4. Stand up for immigrant rights Many Hindu-Americans are immigrants. In recent decades, many Hindus from the sub-continent were fortunate to find work in the United States and find a path to permanent residency and citizenship. However, many from other communities are not so lucky. Some have to seek asylum in order to escape persecution. Hindu-Americans have a duty not only to advocate for immigration reform that benefits the majority of their community but also be a voice for asylum-seekers and refugees. I am constantly amazed at how many individuals from the subcontinent are caught at the Mexican border and have valid claims for asylum. While many Hindu-Americans got their start in America through humble beginnings, often arriving on this soil with a few dollars in their pockets, Hindu-Americans have a duty to help those in need as the newcomers try to walk in the footsteps of those before them to achieve the American Dream.
  5. Contribute to numerous organizations that are tireless advocates for the Hindu-Americans and others. Some of these organizations, I’ve personally been involved with and highly recommend, include the Hindu American Foundation, Hindu American Seva Communities, Sewa International, Sadhana, and American Civil Liberties Union. By reaching out to these organizations, you can be sure to play a role in advocating for Hindu-American and other minority communities who make up the fabric of the United States of America.

For many Hindu-Americans, America has fueled their dreams with opportunities to thrive and become influential in almost every level of the American way of life. Their Hindu roots sustained their purpose as they excelled in those opportunities. Today, we, Hindu-Americans, have an opportunity to give back and serve in this administration. So let us be inspired by our faith and extend our arms to serve.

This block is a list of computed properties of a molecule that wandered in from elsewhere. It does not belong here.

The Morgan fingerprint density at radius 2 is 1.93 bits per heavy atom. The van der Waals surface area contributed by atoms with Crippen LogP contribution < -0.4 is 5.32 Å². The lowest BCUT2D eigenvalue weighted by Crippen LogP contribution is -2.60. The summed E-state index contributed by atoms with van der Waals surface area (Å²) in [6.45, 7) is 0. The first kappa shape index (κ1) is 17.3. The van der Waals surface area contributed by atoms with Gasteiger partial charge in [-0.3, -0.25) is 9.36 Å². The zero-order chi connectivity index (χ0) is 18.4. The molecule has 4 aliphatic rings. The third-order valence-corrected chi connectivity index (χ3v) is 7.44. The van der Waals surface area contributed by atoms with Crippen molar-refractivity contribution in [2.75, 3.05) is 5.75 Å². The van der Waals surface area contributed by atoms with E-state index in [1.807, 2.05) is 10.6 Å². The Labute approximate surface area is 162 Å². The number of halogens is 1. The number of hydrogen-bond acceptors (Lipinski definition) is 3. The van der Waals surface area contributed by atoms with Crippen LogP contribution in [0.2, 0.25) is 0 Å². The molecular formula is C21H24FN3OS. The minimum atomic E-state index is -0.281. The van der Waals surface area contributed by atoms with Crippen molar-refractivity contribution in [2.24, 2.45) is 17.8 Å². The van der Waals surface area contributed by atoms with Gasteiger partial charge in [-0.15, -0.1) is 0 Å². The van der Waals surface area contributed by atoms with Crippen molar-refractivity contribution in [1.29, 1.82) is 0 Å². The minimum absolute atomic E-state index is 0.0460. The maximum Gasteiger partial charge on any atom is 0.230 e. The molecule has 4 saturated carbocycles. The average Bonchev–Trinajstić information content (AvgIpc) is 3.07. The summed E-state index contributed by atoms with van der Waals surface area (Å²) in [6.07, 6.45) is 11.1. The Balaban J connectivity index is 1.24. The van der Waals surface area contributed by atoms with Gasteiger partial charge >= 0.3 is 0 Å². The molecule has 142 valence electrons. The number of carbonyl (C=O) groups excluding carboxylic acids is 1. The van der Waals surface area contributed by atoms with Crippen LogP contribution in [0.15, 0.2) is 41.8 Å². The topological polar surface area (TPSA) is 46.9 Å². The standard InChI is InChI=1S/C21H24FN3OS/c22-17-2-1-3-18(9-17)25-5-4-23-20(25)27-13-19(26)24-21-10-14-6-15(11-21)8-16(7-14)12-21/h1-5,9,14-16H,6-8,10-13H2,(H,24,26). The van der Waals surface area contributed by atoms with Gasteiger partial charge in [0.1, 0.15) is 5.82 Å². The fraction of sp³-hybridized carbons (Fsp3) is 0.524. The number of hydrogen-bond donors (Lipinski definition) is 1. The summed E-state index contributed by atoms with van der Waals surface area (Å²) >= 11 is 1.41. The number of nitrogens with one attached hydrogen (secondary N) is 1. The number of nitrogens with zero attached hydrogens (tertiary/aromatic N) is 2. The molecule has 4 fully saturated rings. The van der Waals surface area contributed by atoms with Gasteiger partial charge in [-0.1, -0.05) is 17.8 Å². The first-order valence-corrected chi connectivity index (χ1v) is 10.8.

“In a time of domestic crisis, men of goodwill and generosity should be able to unite regardless of party or politics.” — President John F. Kennedy

“Service which is given without consideration of anything in return, at the right place and time to one that is qualified, with the feeling that it is one’s duty, is regarded as the nature of goodness.” Bhagavad Gita 17.20

Dharmo rakshati rakshatiha “Protect Dharma and it will protect you.”



Sai Kolluru is a second-year law student at Emory University School of Law. He is an Editor for the Emory Journal of Law and Religion and a Senior Editor of the Emory Corporate Governance and Accountability Review Special Pre-Inauguration Edition. Sai was also a former White House intern in the Office of Public Engagement for the Obama administration. He holds a Bachelor’s in mechanical engineering from Case Western Reserve University.

This piece first appeared on Medium.com on Dec. 17, 2016. and is republished with permission.